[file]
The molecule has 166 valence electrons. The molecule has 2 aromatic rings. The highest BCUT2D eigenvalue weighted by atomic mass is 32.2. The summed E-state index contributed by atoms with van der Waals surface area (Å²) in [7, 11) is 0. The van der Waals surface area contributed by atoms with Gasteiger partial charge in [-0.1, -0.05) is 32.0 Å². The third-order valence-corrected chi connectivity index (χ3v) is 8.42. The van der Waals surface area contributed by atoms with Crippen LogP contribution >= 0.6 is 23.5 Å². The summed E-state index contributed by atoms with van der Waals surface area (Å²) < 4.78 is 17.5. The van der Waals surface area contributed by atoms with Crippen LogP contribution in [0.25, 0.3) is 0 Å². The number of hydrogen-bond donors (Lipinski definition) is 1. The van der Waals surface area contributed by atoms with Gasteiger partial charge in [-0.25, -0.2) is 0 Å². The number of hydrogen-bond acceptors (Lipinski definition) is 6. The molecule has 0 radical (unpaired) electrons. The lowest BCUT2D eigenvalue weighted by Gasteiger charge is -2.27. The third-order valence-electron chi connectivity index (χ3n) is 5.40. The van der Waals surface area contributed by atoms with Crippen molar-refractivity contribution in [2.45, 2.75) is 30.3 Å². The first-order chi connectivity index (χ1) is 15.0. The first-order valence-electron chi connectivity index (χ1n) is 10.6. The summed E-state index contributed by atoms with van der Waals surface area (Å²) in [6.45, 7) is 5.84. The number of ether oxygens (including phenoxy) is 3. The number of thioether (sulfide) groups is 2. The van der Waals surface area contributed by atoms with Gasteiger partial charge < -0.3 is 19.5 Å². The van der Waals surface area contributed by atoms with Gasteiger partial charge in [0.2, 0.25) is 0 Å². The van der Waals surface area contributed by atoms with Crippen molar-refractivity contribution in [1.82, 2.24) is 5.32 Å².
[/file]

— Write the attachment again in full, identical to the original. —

The molecule has 166 valence electrons. The molecule has 2 aromatic rings. The highest BCUT2D eigenvalue weighted by atomic mass is 32.2. The summed E-state index contributed by atoms with van der Waals surface area (Å²) in [7, 11) is 0. The van der Waals surface area contributed by atoms with Gasteiger partial charge in [-0.1, -0.05) is 32.0 Å². The third-order valence-corrected chi connectivity index (χ3v) is 8.42. The van der Waals surface area contributed by atoms with Crippen LogP contribution >= 0.6 is 23.5 Å². The summed E-state index contributed by atoms with van der Waals surface area (Å²) < 4.78 is 17.5. The van der Waals surface area contributed by atoms with Crippen LogP contribution in [0.25, 0.3) is 0 Å². The number of hydrogen-bond donors (Lipinski definition) is 1. The van der Waals surface area contributed by atoms with Gasteiger partial charge in [-0.25, -0.2) is 0 Å². The number of hydrogen-bond acceptors (Lipinski definition) is 6. The molecule has 0 radical (unpaired) electrons. The lowest BCUT2D eigenvalue weighted by Gasteiger charge is -2.27. The third-order valence-electron chi connectivity index (χ3n) is 5.40. The van der Waals surface area contributed by atoms with Crippen molar-refractivity contribution in [2.45, 2.75) is 30.3 Å². The first-order chi connectivity index (χ1) is 15.0. The first-order valence-electron chi connectivity index (χ1n) is 10.6. The summed E-state index contributed by atoms with van der Waals surface area (Å²) in [6.45, 7) is 5.84. The number of ether oxygens (including phenoxy) is 3. The number of thioether (sulfide) groups is 2. The van der Waals surface area contributed by atoms with Gasteiger partial charge < -0.3 is 19.5 Å². The van der Waals surface area contributed by atoms with Gasteiger partial charge in [0.2, 0.25) is 0 Å². The van der Waals surface area contributed by atoms with Crippen molar-refractivity contribution in [1.82, 2.24) is 5.32 Å².